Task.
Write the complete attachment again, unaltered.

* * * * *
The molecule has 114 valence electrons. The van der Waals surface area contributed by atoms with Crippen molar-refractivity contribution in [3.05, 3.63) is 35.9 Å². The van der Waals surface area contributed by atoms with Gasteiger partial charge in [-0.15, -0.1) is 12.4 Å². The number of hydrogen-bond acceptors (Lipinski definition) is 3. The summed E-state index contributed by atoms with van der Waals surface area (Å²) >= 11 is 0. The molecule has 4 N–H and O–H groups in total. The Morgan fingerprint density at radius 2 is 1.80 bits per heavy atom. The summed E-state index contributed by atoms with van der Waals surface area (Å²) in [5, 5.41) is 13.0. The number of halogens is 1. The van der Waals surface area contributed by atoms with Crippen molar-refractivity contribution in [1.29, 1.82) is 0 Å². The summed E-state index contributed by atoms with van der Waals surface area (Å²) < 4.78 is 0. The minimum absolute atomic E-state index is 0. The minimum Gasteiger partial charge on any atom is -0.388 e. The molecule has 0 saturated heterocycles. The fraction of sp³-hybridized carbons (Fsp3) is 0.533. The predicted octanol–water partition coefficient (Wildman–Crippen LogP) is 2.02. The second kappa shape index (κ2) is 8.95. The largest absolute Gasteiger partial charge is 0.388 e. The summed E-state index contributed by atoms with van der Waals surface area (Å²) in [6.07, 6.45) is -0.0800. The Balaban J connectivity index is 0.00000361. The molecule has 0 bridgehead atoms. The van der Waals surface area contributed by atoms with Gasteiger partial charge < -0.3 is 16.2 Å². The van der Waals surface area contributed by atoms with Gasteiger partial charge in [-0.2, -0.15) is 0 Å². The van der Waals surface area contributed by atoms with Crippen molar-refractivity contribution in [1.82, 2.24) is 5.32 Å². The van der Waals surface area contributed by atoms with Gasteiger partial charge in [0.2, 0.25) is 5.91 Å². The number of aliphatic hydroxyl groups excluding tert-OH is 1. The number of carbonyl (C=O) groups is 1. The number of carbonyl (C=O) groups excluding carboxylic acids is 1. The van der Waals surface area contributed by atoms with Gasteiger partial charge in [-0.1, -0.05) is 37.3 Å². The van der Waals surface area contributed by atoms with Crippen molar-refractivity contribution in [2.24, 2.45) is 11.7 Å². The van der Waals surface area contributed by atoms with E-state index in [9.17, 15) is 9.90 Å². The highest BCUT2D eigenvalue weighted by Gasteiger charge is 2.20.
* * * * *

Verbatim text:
The molecule has 114 valence electrons. The van der Waals surface area contributed by atoms with Crippen molar-refractivity contribution in [3.05, 3.63) is 35.9 Å². The van der Waals surface area contributed by atoms with Gasteiger partial charge in [-0.15, -0.1) is 12.4 Å². The number of hydrogen-bond acceptors (Lipinski definition) is 3. The summed E-state index contributed by atoms with van der Waals surface area (Å²) >= 11 is 0. The molecule has 4 N–H and O–H groups in total. The Morgan fingerprint density at radius 2 is 1.80 bits per heavy atom. The summed E-state index contributed by atoms with van der Waals surface area (Å²) in [5, 5.41) is 13.0. The number of halogens is 1. The van der Waals surface area contributed by atoms with Crippen molar-refractivity contribution in [1.29, 1.82) is 0 Å². The summed E-state index contributed by atoms with van der Waals surface area (Å²) < 4.78 is 0. The minimum absolute atomic E-state index is 0. The minimum Gasteiger partial charge on any atom is -0.388 e. The molecule has 0 saturated heterocycles. The fraction of sp³-hybridized carbons (Fsp3) is 0.533. The predicted octanol–water partition coefficient (Wildman–Crippen LogP) is 2.02. The second kappa shape index (κ2) is 8.95. The largest absolute Gasteiger partial charge is 0.388 e. The summed E-state index contributed by atoms with van der Waals surface area (Å²) in [6.07, 6.45) is -0.0800. The Balaban J connectivity index is 0.00000361. The molecule has 0 bridgehead atoms. The van der Waals surface area contributed by atoms with Gasteiger partial charge < -0.3 is 16.2 Å². The van der Waals surface area contributed by atoms with Gasteiger partial charge in [-0.2, -0.15) is 0 Å². The van der Waals surface area contributed by atoms with Crippen molar-refractivity contribution in [1.82, 2.24) is 5.32 Å². The van der Waals surface area contributed by atoms with Gasteiger partial charge in [0.2, 0.25) is 5.91 Å². The number of aliphatic hydroxyl groups excluding tert-OH is 1. The number of carbonyl (C=O) groups is 1. The number of carbonyl (C=O) groups excluding carboxylic acids is 1. The van der Waals surface area contributed by atoms with Gasteiger partial charge in [-0.1, -0.05) is 37.3 Å². The van der Waals surface area contributed by atoms with Crippen molar-refractivity contribution in [2.24, 2.45) is 11.7 Å². The van der Waals surface area contributed by atoms with E-state index in [9.17, 15) is 9.90 Å². The highest BCUT2D eigenvalue weighted by Gasteiger charge is 2.20.